Practical Steps You Can Take Now to Become a Learning Organization
Becoming a learning organization is a journey your company takes that requires a commitment from the entire team to strive for continuous improvement through learning.
1. Have a Plan
For any cultural change to take place there needs to be support and direction from management as well as employees at every level. Leaders need to demonstrate a clear correlation between learning and the vision and strategy of the company. This helps employees understand their personal role in helping the organization reach its goals.
The journey to reach those goals can be mapped out for each individual in terms of the learning, content, and upskilling that will support them
2. Revamp Your Recruitment
Know your audience! Millennials are currently the largest working generation so it’s them you’re looking to attract. And what they value in an employer is opportunities to learn and grow.
Make sure your company attracts top talent by building learning and development into your recruitment materials. Explain clearly that ongoing learning is what your company values and look for candidates who show a curiosity and love of learning.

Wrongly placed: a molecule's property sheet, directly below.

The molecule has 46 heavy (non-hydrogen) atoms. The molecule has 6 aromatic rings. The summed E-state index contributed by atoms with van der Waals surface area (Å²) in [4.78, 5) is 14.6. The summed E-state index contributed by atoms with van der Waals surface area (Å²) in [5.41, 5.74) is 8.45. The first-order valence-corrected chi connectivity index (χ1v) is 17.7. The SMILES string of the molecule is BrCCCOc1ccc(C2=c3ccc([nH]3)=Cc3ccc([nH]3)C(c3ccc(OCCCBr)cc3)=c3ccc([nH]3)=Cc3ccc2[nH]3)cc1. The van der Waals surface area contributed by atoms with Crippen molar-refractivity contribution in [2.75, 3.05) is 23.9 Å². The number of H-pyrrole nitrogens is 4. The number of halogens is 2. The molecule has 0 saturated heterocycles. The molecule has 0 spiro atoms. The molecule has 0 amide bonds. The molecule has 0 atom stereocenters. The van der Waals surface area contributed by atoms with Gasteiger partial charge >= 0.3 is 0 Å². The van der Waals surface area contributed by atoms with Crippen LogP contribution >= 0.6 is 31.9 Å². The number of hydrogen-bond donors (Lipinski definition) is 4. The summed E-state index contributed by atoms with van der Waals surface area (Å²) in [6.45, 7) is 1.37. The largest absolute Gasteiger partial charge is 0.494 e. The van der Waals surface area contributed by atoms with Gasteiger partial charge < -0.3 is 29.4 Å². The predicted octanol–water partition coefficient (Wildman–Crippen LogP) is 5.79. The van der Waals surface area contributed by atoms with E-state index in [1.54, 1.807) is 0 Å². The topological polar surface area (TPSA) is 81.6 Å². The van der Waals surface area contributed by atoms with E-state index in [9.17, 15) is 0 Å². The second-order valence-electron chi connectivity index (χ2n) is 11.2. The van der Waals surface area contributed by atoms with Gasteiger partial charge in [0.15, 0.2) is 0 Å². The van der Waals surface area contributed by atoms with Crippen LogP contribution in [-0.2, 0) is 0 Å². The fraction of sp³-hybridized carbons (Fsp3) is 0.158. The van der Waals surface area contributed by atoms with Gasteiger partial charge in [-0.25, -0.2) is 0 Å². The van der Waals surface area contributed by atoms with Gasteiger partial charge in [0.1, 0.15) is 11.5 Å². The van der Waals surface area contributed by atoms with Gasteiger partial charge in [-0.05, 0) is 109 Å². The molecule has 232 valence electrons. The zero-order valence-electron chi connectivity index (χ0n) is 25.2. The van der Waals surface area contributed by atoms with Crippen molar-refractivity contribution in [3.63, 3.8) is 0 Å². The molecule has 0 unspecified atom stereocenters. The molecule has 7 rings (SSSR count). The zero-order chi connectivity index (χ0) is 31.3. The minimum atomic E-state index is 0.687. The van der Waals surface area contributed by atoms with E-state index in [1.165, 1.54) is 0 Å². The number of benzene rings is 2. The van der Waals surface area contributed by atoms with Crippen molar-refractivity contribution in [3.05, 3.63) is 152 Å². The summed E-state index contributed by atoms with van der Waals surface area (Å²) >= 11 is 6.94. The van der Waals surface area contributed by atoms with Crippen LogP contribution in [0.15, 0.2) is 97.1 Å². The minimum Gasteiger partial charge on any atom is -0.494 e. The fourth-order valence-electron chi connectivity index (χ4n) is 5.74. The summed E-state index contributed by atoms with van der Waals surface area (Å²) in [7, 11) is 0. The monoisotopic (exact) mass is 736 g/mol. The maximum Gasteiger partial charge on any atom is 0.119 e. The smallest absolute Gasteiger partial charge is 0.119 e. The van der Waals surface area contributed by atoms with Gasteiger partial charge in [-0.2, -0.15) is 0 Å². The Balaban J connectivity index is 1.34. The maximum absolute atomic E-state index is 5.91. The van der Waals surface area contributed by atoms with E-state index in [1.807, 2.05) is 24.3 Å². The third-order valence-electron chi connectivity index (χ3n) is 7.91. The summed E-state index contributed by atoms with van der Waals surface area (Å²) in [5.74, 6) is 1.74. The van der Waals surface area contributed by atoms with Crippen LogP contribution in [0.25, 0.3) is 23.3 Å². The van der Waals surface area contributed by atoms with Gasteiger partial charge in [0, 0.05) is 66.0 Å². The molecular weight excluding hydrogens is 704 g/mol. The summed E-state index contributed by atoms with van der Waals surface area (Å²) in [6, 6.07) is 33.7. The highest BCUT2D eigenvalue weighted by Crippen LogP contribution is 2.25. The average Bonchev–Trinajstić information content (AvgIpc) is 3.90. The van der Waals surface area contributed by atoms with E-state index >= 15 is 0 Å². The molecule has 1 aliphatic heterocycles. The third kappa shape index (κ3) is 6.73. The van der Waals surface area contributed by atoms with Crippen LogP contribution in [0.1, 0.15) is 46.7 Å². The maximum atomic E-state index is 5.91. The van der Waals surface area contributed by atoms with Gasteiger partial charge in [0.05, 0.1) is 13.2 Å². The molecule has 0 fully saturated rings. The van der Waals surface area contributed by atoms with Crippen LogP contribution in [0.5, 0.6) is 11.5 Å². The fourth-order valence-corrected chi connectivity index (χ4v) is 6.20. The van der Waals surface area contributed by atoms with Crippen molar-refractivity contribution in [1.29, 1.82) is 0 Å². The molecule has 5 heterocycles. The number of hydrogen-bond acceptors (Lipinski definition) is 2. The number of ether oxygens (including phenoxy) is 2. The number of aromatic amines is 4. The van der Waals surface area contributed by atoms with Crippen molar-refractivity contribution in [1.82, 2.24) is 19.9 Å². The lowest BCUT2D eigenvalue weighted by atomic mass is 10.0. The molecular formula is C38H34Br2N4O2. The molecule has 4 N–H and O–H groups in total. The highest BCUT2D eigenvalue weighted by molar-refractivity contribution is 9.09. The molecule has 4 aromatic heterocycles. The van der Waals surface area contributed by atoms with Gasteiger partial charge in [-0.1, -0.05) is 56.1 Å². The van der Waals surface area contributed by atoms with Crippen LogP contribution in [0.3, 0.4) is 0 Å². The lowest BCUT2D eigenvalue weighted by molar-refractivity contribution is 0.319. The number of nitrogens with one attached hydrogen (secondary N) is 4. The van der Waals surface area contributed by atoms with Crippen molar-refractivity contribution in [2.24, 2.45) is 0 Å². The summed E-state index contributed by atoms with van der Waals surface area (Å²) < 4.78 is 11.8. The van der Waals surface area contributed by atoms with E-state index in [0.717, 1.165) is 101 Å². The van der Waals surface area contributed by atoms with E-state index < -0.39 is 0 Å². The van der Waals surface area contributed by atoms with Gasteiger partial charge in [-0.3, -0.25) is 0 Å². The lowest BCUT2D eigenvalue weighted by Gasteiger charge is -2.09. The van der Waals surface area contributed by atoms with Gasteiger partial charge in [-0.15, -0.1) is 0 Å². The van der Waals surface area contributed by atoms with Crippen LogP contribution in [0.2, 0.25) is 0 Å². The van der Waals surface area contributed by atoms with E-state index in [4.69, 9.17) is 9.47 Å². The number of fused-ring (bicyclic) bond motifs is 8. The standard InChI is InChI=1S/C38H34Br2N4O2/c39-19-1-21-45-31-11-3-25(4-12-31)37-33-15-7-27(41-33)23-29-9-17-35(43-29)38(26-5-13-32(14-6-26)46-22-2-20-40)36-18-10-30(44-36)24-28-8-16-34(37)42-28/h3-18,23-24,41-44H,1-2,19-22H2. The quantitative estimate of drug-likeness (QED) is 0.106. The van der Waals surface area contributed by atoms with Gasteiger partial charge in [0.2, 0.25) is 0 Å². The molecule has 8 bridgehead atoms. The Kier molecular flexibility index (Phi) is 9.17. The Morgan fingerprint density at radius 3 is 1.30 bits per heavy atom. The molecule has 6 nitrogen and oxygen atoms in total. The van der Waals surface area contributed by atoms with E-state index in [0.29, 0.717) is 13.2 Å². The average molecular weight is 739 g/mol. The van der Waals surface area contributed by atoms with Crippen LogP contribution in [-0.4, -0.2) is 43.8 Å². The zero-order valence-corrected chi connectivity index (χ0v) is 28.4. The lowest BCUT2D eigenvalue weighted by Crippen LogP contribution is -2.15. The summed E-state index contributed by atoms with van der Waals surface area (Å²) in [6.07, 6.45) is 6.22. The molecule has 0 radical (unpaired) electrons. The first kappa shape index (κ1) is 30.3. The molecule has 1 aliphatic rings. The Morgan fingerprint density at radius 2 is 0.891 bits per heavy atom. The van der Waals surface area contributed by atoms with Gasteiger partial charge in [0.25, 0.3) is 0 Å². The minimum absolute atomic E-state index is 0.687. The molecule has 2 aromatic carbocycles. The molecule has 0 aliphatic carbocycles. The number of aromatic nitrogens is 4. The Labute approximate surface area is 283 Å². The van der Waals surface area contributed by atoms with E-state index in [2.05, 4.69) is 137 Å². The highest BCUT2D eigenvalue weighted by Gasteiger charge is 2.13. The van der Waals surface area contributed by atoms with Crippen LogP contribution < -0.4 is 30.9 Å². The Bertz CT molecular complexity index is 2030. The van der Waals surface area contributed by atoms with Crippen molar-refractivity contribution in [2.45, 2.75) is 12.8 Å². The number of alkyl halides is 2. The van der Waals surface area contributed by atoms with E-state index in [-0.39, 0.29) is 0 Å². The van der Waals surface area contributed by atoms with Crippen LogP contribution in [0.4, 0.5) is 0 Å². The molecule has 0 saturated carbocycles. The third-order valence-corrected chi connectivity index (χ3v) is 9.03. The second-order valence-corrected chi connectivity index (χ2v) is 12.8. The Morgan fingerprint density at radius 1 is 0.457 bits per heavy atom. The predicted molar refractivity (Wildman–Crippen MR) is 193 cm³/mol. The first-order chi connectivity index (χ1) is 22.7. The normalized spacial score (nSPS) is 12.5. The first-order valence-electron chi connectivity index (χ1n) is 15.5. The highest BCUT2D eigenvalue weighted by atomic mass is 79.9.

3. Encourage Experimentation
At the core of a learning culture is the willingness to try new ways of doing things and to learn and grow from mistakes. A true learning organization creates an environment where it’s safe to take risks, and failure is an opportunity to learn and do better. The other side of this is celebrating success. Let employees know they’re on the right track by celebrating milestones on your journey to becoming a learning organization.
These are three steps you can take right now to begin your journey to becoming a learning organization. And if you’d like to learn more about the journey to becoming a learning organization, send us mail – we’d love to chat!